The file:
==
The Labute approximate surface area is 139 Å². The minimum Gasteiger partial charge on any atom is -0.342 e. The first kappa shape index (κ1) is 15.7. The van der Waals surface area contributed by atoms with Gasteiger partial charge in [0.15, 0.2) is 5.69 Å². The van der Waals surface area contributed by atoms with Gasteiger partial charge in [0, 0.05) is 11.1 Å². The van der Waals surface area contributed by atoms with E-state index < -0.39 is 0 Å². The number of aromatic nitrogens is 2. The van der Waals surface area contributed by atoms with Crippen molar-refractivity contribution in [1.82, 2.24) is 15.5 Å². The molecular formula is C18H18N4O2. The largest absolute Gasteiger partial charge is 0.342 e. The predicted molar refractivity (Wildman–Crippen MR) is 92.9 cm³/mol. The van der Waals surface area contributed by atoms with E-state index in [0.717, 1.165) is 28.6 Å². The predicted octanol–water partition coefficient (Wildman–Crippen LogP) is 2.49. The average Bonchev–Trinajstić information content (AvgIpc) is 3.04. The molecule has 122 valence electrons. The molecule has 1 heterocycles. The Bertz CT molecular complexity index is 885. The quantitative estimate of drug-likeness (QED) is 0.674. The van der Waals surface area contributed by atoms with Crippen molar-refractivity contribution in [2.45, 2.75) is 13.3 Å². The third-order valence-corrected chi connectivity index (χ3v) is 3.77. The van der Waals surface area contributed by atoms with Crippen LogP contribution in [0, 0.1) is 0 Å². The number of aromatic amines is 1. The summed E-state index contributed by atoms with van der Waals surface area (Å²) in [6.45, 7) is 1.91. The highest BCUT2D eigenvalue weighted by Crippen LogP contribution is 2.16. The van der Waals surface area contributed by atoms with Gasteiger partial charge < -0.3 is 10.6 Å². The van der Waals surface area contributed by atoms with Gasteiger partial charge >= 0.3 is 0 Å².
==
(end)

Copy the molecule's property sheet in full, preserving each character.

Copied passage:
The Labute approximate surface area is 139 Å². The minimum Gasteiger partial charge on any atom is -0.342 e. The first kappa shape index (κ1) is 15.7. The van der Waals surface area contributed by atoms with Gasteiger partial charge in [0.15, 0.2) is 5.69 Å². The van der Waals surface area contributed by atoms with Gasteiger partial charge in [0, 0.05) is 11.1 Å². The van der Waals surface area contributed by atoms with E-state index < -0.39 is 0 Å². The number of aromatic nitrogens is 2. The van der Waals surface area contributed by atoms with Crippen molar-refractivity contribution in [1.82, 2.24) is 15.5 Å². The molecular formula is C18H18N4O2. The largest absolute Gasteiger partial charge is 0.342 e. The predicted molar refractivity (Wildman–Crippen MR) is 92.9 cm³/mol. The van der Waals surface area contributed by atoms with E-state index in [0.717, 1.165) is 28.6 Å². The predicted octanol–water partition coefficient (Wildman–Crippen LogP) is 2.49. The average Bonchev–Trinajstić information content (AvgIpc) is 3.04. The molecule has 122 valence electrons. The molecule has 1 heterocycles. The Bertz CT molecular complexity index is 885. The quantitative estimate of drug-likeness (QED) is 0.674. The van der Waals surface area contributed by atoms with Crippen molar-refractivity contribution in [2.45, 2.75) is 13.3 Å². The third-order valence-corrected chi connectivity index (χ3v) is 3.77. The van der Waals surface area contributed by atoms with Crippen LogP contribution in [0, 0.1) is 0 Å². The number of aromatic amines is 1. The summed E-state index contributed by atoms with van der Waals surface area (Å²) in [6.45, 7) is 1.91. The highest BCUT2D eigenvalue weighted by Crippen LogP contribution is 2.16. The van der Waals surface area contributed by atoms with Gasteiger partial charge < -0.3 is 10.6 Å². The van der Waals surface area contributed by atoms with Gasteiger partial charge >= 0.3 is 0 Å².